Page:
The Iranian parliament has approved a bill seeking to change election law and overturn a ban on reformist candidates.
Angry MPs are holding a sit-in against the ban in parliament
An emergency session of MPs decided to intervene in a crisis sparked by the Guardians Council ban on thousands of candidates from next month's elections.
Under the changes, those approved for past elections would be able to run again unless there is strong evidence to prove they are unfit.
But to become law, the bill must be approved by the Guardians Council.
The vetting body set off what correspondents say is Iran's worst political crisis for years when it barred more than 3,500 mostly reformist candidates from the 20 February parliamentary poll.
It later reinstated about 350 of the nominees after Iran's supreme leader, Ayatollah Ali Khamenei, ordered a review.
IRAN'S REINS OF POWER
Supreme leader Ayatollah Ali Khamenei: Appointed for life, overrides all other authorities (pictured above)
Guardians Council: Half chosen by Khamenei, responsible for vetting election candidates and laws
President Mohammad Khatami: Elected for four years, power can be circumscribed by clerics
Parliament: 290 members introduce and pass laws, subject to approval
But reformist MPs who dominate the legislature remain angry. Eighty of them were deemed unsuitable to seek re-election and a parliamentary sit-in against the council's decision is continuing.
Sunday's session of parliament, broadcast live on radio, classified the election bill as "triple-urgent".
This category is reserved for when parliament feels the basic rights of the nation are in serious jeopardy or the country is in great political or military danger, correspondents say.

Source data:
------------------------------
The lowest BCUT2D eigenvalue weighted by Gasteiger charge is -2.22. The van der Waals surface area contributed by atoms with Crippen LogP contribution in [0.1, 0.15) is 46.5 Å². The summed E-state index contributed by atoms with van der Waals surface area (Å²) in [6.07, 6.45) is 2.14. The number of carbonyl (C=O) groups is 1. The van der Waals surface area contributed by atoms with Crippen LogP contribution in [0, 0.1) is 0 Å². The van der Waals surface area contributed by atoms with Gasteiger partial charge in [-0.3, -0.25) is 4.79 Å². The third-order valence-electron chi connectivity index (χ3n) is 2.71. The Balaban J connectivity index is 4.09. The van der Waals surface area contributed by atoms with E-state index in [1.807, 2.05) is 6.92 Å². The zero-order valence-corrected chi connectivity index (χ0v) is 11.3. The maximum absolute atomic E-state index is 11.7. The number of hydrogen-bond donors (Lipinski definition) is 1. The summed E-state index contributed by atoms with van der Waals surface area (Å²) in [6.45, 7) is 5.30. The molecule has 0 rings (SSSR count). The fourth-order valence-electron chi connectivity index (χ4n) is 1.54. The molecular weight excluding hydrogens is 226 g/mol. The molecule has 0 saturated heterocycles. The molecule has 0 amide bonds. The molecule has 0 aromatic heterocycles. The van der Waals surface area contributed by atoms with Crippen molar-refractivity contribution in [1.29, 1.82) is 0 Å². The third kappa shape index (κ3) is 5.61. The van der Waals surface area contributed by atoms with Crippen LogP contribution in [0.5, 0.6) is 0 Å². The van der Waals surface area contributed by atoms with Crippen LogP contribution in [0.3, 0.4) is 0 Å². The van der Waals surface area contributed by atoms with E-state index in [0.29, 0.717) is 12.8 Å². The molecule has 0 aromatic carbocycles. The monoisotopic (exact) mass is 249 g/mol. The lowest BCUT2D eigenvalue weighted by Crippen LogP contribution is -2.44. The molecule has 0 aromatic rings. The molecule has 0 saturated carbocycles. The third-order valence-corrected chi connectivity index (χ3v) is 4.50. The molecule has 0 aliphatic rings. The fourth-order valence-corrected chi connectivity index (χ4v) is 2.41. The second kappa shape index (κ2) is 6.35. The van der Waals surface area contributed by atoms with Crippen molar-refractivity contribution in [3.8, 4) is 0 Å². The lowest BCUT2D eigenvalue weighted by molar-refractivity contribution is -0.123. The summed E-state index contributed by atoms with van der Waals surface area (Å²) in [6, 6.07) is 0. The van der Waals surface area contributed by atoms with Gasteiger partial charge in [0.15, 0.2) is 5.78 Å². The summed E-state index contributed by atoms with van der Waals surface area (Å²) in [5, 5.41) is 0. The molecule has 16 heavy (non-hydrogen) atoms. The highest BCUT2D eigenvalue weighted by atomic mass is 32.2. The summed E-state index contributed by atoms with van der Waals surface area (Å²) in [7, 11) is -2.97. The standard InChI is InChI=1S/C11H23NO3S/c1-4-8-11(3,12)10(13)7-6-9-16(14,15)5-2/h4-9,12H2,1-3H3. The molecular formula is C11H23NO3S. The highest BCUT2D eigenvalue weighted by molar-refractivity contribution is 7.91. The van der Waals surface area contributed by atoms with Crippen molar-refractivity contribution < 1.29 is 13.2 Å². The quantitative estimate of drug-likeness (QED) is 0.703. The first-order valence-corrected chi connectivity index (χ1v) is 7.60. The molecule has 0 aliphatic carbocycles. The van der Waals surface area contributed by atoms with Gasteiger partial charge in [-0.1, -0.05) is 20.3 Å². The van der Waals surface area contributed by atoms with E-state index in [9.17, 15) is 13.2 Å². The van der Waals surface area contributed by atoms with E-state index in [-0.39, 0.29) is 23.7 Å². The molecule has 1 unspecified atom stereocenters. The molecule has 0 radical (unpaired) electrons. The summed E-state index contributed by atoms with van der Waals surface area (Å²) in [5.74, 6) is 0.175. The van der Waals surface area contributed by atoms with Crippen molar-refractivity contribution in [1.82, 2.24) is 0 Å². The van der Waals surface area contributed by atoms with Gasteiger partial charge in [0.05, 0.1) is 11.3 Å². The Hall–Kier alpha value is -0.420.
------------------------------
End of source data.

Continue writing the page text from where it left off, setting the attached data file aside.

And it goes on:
It has not been used since the 1979 Islamic revolution.
The BBC's Miranda Eeles in Tehran says MPs want to add two clauses to the election law, effectively forcing the Guardians Council to reverse its rulings.
The first amendment would allow all sitting members of parliament or candidates approved for past elections to run for office unless legal documents proved their incompetence.
The second is aimed at eliminating politically motivated disqualifications by requiring the Guardians Council to approve anyone deemed by local trustees to be loyal to Islam and the ruling Islamic establishment.
Reformist legislator Reza Yousefian said the proposed changes complied with statements by Ayatollah Khamenei, who made an unusual intervention to order the Guardians Council to review its bans and find a solution to the crisis.
"It's a historic test for the Guardians Council, which claims to be following the leader," he told the Associated Press news agency.
"The bill is actually what the leader said in a way a few days ago."
President Mohammad Khatami and senior officials have also spoken out during the row.
Having appealed for calm while others were threatening mass resignations, Mr Khatami hardened his line on Saturday.
He issued a joint statement with parliamentary speaker Mehdi Karrubi demanding that the Guardians Council make a "full review" of their blacklist.
They said the disqualifications and ensuing furore were "against the dignity of the noble Iranian nation", but stopped short of calling for an election boycott.
The Guardians Council has promised to check all the disqualifications and issued revised judgements by 30 January.